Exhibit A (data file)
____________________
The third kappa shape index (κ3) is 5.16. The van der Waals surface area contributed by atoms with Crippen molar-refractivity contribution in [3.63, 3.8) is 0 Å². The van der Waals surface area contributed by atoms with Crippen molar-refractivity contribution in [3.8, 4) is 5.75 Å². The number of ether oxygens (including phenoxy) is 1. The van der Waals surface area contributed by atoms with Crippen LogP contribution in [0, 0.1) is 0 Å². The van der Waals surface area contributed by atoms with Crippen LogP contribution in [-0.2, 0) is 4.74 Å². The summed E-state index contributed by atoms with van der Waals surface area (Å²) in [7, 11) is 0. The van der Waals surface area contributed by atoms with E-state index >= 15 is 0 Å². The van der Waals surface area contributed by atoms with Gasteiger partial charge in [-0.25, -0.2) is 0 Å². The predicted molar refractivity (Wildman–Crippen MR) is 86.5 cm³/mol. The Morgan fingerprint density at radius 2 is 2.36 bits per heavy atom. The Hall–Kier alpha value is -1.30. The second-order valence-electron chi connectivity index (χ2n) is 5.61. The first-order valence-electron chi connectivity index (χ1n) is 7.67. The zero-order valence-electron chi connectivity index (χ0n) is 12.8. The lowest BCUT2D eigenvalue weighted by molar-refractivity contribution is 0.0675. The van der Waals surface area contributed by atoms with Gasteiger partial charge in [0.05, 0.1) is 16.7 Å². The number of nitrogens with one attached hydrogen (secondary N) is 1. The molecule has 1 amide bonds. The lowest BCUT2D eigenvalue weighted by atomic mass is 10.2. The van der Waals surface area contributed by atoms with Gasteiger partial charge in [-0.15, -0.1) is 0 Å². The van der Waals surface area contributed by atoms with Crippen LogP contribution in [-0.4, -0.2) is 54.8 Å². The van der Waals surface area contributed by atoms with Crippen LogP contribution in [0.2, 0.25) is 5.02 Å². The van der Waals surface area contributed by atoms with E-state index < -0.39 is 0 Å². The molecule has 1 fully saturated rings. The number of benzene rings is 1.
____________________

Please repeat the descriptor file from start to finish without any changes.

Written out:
The third kappa shape index (κ3) is 5.16. The van der Waals surface area contributed by atoms with Crippen molar-refractivity contribution in [3.63, 3.8) is 0 Å². The van der Waals surface area contributed by atoms with Crippen molar-refractivity contribution in [3.8, 4) is 5.75 Å². The number of ether oxygens (including phenoxy) is 1. The van der Waals surface area contributed by atoms with Crippen LogP contribution in [0, 0.1) is 0 Å². The van der Waals surface area contributed by atoms with Crippen LogP contribution in [-0.2, 0) is 4.74 Å². The summed E-state index contributed by atoms with van der Waals surface area (Å²) in [7, 11) is 0. The van der Waals surface area contributed by atoms with E-state index >= 15 is 0 Å². The van der Waals surface area contributed by atoms with Gasteiger partial charge in [-0.25, -0.2) is 0 Å². The predicted molar refractivity (Wildman–Crippen MR) is 86.5 cm³/mol. The Morgan fingerprint density at radius 2 is 2.36 bits per heavy atom. The Hall–Kier alpha value is -1.30. The second-order valence-electron chi connectivity index (χ2n) is 5.61. The first-order valence-electron chi connectivity index (χ1n) is 7.67. The zero-order valence-electron chi connectivity index (χ0n) is 12.8. The lowest BCUT2D eigenvalue weighted by molar-refractivity contribution is 0.0675. The van der Waals surface area contributed by atoms with Gasteiger partial charge in [0.05, 0.1) is 16.7 Å². The number of nitrogens with one attached hydrogen (secondary N) is 1. The molecule has 1 amide bonds. The lowest BCUT2D eigenvalue weighted by atomic mass is 10.2. The van der Waals surface area contributed by atoms with Gasteiger partial charge in [-0.15, -0.1) is 0 Å². The van der Waals surface area contributed by atoms with Crippen LogP contribution in [-0.4, -0.2) is 54.8 Å². The van der Waals surface area contributed by atoms with Crippen LogP contribution in [0.2, 0.25) is 5.02 Å². The van der Waals surface area contributed by atoms with E-state index < -0.39 is 0 Å². The molecule has 1 fully saturated rings. The number of benzene rings is 1.